Rep. Thomas Suozzi, left, talking with Hitemco customer relation specialist Noel Gibilaro, center left, Hicksville Machine Work president John Spiezio center right and Telephonics president Kevin McSweeney, during a presser to push development of Long Island's aerospace industry at Telephonics in Huntington May 10, 2017. (Credit: Newsday / J. Conrad Williams Jr.)
The $1.2 billion in the federal spending bill allocated for 62 UH-60 Black Hawk helicopters will boost employment at Hicksville Machine Works Corp. by as much as 29 percent and maintain the head count at several other Long Island companies, aerospace executives said Wednesday at a Huntington manufacturing facility of Telephonics Corp.
“I’ll probably bring in 15 to 20 people” in the third quarter, said John Spiezio, president of 68-employee Hicksville Machine Works. The company works on the fuselage, tail rotor head and landing gear for Stratford, Connecticut-based Sikorsky Aircraft, a unit of Lockheed Martin.
Rep. Thomas Suozzi (D-Glen Cove) organized the gathering as part of his effort to spotlight the impact of the federal funding and the importance of Long Island’s military products industry.
The Black Hawk accounts for 5 percent to 10 percent of the revenue of Telephonics, which has about 1,000 employees in Huntington and its Farmingdale headquarters, said Kevin McSweeney, president of the company, a subsidiary of Manhattan-based Griffon Corp. About 40 to 50 Telephonics employees work on the Black Hawk, he said, and the funding will “keep our workforce stable.”
McSweeney said Suozzi’s appearance at the facility, where he greeted employees, was the first time in memory that a congressman had visited a Telephonics plant.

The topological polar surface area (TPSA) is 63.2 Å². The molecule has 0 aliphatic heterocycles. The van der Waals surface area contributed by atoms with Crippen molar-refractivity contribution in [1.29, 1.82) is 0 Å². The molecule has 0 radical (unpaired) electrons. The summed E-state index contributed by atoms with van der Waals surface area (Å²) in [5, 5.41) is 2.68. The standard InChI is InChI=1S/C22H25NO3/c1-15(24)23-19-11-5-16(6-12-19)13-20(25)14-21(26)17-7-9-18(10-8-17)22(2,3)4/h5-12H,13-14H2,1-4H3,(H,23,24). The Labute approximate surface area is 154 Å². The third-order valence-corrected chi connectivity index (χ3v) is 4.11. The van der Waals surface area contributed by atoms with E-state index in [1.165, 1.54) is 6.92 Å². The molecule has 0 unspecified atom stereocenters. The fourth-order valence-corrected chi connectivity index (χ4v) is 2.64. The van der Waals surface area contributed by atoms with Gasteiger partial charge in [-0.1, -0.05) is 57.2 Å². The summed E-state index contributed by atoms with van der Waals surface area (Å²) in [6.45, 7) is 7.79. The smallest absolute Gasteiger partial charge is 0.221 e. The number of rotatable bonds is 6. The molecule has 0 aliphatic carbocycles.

Suozzi, a member of the House Armed Services Committee, said New York had military contracts worth about $6.3 billion annually, ranking it 14th in the country in fiscal 2014, according to Bloomberg. About $1.7 billion of that went to his congressional district on the North Shore and northeast Queens.
Also at the meeting was Noel Gibilaro, an executive at Old Bethpage-based Hitemco, which makes high-tech coatings used on Black Hawk components. Gibilaro said the company has more than 100 employees, but he was unable to specify the impact of the Black Hawk funding.
A Black Hawk contractor that did not attend Wednesday’s event was Edgewood-based CPI Aerostructures.
Douglas McCrosson, CPI Aero’s chief executive, said in a telephone interview Wednesday that 20 to 25 employees work on the Black Hawk, whose contracts accounted for about 10 percent of revenue in the quarter ended March 31.
McCrosson said the funding won’t result in additional hiring at the 250-person company but it will produce a “stable business.”
The Black Hawk allocation was included in a $1 trillion spending bill signed by President Trump last Friday that funds the government through September.